Bina Tremper has very little in life, but that’s all right, because she has her mother. From the beginning, all they’ve ever had is each other. But things change when her mother finds another man to stay with. Sent away from the home they share to make peace with her stepsisters, Bina leaves home and runs away to New York City. There, she finds the boarding house that her mother stayed in when she was pregnant with Bina. But Catherine House holds a host of secrets, some of them about Sabina herself. Things get even more complicated when she meets the mysterious, spontaneous Monet, who may be holding dangerous secrets herself. Will Bina discover the building’s hidden truths? Or lose herself entirely?

                This book, in a single word, was complicated. I was the only one of us in my book club who had read Nova Ren Suma’s work, and so, I was used to her signature dreamy, strange style. Even so, I was thrown for a loop when the ending finally came. The pacing was good; I immediately fell into Bina’s strange world, where nothing is as it seems. To say that this book is a gothic, haunting ghost story is to do the story a disservice. It is a story of identity, every type of love, betrayal, and the secrets we hide even from ourselves. I also adored Bina, smarting from betrayal and left adrift after her mother sends her away. But something about her didn’t sit well with me; I got the feeling that she was a compulsive liar. And I didn’t trust Monet either, even as I cheered for them both. Haunting, gorgeous, detailed, I loved A Room Away from the Wolves, but I wish there had been more closure. Even knowing what was coming didn’t stop me from being confused. Despite the confusing prose, I really enjoyed this book; it might be Nova Ren Suma’s best work yet. The bottom line: Dreamy, haunting, and strange, I loved A Room Away from the Wolves! Next on deck: The Guernsey Literary and Potato Peel Society by Mary Ann Schaffer and Annie Barrows!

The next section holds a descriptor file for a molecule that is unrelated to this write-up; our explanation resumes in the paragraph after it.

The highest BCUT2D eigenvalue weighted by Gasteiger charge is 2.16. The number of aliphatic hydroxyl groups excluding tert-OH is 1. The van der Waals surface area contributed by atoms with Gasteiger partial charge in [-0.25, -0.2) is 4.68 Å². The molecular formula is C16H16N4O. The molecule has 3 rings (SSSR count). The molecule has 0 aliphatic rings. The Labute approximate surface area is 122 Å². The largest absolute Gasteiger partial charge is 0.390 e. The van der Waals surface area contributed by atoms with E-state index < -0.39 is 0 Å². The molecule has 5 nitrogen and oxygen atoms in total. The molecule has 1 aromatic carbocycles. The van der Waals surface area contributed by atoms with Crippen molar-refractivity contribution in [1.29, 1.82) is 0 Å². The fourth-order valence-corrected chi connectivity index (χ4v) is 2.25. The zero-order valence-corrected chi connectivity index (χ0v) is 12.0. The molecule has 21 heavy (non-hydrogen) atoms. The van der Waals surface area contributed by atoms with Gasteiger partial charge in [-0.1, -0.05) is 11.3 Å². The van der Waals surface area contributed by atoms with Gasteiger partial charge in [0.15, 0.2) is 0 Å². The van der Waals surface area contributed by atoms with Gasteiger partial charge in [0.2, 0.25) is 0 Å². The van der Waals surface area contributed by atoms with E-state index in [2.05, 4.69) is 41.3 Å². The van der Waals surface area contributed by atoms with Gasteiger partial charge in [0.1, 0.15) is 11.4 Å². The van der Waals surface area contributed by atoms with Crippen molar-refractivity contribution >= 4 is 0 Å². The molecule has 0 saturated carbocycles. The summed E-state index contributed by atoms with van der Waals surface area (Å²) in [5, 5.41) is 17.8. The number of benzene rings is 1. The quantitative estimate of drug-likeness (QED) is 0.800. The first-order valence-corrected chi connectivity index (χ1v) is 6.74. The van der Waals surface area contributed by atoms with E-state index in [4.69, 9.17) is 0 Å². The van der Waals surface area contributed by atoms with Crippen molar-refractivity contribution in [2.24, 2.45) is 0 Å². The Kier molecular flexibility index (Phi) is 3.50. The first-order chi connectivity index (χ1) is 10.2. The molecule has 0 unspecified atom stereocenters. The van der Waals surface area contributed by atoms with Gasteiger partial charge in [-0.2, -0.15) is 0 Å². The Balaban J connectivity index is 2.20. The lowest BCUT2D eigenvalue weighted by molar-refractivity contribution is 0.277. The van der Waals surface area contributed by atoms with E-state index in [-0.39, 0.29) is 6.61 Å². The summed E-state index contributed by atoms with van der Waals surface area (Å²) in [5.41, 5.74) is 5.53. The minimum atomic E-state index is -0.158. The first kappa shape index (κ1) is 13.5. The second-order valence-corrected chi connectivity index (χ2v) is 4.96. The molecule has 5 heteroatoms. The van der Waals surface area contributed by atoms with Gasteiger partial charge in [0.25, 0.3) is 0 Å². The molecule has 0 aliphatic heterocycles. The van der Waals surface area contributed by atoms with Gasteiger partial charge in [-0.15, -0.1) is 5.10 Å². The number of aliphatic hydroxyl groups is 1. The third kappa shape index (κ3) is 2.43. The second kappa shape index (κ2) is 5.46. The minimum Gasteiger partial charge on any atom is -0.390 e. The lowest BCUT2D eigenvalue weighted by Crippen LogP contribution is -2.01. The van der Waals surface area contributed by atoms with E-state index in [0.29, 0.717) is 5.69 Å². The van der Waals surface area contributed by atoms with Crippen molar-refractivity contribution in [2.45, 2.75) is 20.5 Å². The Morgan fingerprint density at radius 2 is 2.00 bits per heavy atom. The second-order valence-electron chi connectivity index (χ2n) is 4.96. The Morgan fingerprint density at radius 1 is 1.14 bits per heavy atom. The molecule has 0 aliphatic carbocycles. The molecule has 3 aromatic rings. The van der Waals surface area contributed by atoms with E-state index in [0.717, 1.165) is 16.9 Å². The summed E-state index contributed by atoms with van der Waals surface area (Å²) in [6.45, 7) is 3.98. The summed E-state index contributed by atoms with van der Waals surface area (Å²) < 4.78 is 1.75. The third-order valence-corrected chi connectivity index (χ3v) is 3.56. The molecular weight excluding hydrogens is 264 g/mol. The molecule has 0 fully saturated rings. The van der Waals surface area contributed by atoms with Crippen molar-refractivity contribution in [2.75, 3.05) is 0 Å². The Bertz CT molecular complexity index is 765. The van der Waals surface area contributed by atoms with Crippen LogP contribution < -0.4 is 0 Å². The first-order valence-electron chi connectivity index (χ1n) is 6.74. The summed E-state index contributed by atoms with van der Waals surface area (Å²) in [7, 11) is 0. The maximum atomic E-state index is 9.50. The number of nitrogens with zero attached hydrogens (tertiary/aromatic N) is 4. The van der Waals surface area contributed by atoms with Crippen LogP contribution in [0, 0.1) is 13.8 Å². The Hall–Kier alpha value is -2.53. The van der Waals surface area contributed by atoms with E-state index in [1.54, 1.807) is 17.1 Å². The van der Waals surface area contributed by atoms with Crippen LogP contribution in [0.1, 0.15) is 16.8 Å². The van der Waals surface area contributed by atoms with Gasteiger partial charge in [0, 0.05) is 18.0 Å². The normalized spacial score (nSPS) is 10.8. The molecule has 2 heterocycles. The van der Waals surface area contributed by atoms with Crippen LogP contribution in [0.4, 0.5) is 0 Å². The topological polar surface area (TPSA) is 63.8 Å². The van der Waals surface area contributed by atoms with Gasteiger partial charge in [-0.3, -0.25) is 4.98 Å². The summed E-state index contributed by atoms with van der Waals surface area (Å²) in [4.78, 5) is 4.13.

Thursday, July 18, 2019

Monstrous Affections by Kelly Link Review


Title: Monstrous Affections: An Anthology of Beastly Tales
Editors: Kelly Link and Gavin J. Grant
Age Group: Teen/Young Adult
Genre: Anthology/Horror
Series: Standalone
Star Rating: 4 out of 5 Stars

                I borrowed this book from my local library and reviewed it.